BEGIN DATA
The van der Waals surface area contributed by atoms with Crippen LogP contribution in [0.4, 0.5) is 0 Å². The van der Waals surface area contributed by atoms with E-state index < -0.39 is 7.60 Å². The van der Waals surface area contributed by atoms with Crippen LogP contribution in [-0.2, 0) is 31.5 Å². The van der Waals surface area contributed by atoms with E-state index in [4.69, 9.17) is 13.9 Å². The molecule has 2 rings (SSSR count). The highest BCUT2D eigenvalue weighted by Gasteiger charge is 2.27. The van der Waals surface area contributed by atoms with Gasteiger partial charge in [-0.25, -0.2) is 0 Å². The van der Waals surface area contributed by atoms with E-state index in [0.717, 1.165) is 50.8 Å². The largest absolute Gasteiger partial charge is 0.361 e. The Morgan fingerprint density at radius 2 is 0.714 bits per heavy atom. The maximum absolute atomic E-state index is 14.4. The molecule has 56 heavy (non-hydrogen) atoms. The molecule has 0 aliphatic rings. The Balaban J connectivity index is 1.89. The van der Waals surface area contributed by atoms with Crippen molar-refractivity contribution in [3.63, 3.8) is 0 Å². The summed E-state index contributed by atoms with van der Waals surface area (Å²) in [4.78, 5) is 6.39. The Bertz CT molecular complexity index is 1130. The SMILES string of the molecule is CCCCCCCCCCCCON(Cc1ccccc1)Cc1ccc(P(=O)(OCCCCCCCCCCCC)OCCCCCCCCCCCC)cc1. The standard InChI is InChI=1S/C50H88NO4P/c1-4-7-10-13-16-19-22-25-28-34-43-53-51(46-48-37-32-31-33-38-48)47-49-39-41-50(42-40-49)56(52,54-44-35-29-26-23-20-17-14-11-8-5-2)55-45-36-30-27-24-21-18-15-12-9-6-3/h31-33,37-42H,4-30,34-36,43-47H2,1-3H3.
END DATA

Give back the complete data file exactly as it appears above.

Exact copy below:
The van der Waals surface area contributed by atoms with Crippen LogP contribution in [0.4, 0.5) is 0 Å². The van der Waals surface area contributed by atoms with E-state index < -0.39 is 7.60 Å². The van der Waals surface area contributed by atoms with Crippen LogP contribution in [-0.2, 0) is 31.5 Å². The van der Waals surface area contributed by atoms with E-state index in [4.69, 9.17) is 13.9 Å². The molecule has 2 rings (SSSR count). The highest BCUT2D eigenvalue weighted by Gasteiger charge is 2.27. The van der Waals surface area contributed by atoms with Gasteiger partial charge in [-0.25, -0.2) is 0 Å². The van der Waals surface area contributed by atoms with E-state index in [0.717, 1.165) is 50.8 Å². The largest absolute Gasteiger partial charge is 0.361 e. The Morgan fingerprint density at radius 2 is 0.714 bits per heavy atom. The maximum absolute atomic E-state index is 14.4. The molecule has 56 heavy (non-hydrogen) atoms. The molecule has 0 aliphatic rings. The Balaban J connectivity index is 1.89. The van der Waals surface area contributed by atoms with Crippen molar-refractivity contribution in [3.63, 3.8) is 0 Å². The summed E-state index contributed by atoms with van der Waals surface area (Å²) in [4.78, 5) is 6.39. The Bertz CT molecular complexity index is 1130. The SMILES string of the molecule is CCCCCCCCCCCCON(Cc1ccccc1)Cc1ccc(P(=O)(OCCCCCCCCCCCC)OCCCCCCCCCCCC)cc1. The standard InChI is InChI=1S/C50H88NO4P/c1-4-7-10-13-16-19-22-25-28-34-43-53-51(46-48-37-32-31-33-38-48)47-49-39-41-50(42-40-49)56(52,54-44-35-29-26-23-20-17-14-11-8-5-2)55-45-36-30-27-24-21-18-15-12-9-6-3/h31-33,37-42H,4-30,34-36,43-47H2,1-3H3.